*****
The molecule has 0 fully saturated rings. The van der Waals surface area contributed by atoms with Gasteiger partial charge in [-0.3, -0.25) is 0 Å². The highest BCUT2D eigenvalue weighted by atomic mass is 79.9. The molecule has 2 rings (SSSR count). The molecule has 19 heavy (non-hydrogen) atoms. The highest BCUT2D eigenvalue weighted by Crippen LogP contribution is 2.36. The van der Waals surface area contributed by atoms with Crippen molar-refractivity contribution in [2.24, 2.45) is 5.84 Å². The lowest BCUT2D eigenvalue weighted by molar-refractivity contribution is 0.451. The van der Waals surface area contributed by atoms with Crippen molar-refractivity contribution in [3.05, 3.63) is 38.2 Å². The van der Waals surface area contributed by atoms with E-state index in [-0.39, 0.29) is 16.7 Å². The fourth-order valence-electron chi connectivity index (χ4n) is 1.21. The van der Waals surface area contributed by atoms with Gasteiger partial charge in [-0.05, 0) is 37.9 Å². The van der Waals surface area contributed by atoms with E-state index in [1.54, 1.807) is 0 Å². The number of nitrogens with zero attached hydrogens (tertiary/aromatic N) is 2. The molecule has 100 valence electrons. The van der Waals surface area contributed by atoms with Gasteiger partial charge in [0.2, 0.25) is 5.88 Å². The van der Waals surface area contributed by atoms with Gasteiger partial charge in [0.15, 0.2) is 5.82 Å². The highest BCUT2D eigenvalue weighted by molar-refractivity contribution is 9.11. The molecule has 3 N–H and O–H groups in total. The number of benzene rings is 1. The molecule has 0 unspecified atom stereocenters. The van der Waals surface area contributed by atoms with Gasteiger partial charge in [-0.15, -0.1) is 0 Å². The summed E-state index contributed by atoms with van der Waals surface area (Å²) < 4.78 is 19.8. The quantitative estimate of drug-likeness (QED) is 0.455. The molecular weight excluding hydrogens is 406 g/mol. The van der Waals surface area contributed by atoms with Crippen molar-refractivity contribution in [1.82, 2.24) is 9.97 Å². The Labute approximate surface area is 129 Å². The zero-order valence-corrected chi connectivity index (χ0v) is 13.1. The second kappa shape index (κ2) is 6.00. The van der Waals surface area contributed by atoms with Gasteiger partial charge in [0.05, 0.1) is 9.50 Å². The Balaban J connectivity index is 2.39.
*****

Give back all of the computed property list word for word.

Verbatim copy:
The molecule has 0 fully saturated rings. The van der Waals surface area contributed by atoms with Gasteiger partial charge in [-0.3, -0.25) is 0 Å². The highest BCUT2D eigenvalue weighted by atomic mass is 79.9. The molecule has 2 rings (SSSR count). The molecule has 19 heavy (non-hydrogen) atoms. The highest BCUT2D eigenvalue weighted by Crippen LogP contribution is 2.36. The van der Waals surface area contributed by atoms with Crippen molar-refractivity contribution in [2.24, 2.45) is 5.84 Å². The lowest BCUT2D eigenvalue weighted by molar-refractivity contribution is 0.451. The van der Waals surface area contributed by atoms with Crippen molar-refractivity contribution in [3.05, 3.63) is 38.2 Å². The van der Waals surface area contributed by atoms with E-state index in [-0.39, 0.29) is 16.7 Å². The fourth-order valence-electron chi connectivity index (χ4n) is 1.21. The van der Waals surface area contributed by atoms with Gasteiger partial charge in [-0.05, 0) is 37.9 Å². The van der Waals surface area contributed by atoms with E-state index in [1.54, 1.807) is 0 Å². The number of nitrogens with zero attached hydrogens (tertiary/aromatic N) is 2. The molecule has 100 valence electrons. The van der Waals surface area contributed by atoms with Gasteiger partial charge in [0.2, 0.25) is 5.88 Å². The van der Waals surface area contributed by atoms with Gasteiger partial charge in [0.15, 0.2) is 5.82 Å². The highest BCUT2D eigenvalue weighted by molar-refractivity contribution is 9.11. The molecule has 3 N–H and O–H groups in total. The number of benzene rings is 1. The molecule has 0 unspecified atom stereocenters. The van der Waals surface area contributed by atoms with Gasteiger partial charge in [-0.15, -0.1) is 0 Å². The summed E-state index contributed by atoms with van der Waals surface area (Å²) < 4.78 is 19.8. The quantitative estimate of drug-likeness (QED) is 0.455. The molecular weight excluding hydrogens is 406 g/mol. The van der Waals surface area contributed by atoms with Crippen molar-refractivity contribution in [1.82, 2.24) is 9.97 Å². The Labute approximate surface area is 129 Å². The zero-order valence-corrected chi connectivity index (χ0v) is 13.1. The second kappa shape index (κ2) is 6.00. The van der Waals surface area contributed by atoms with Gasteiger partial charge in [0.05, 0.1) is 9.50 Å². The Balaban J connectivity index is 2.39.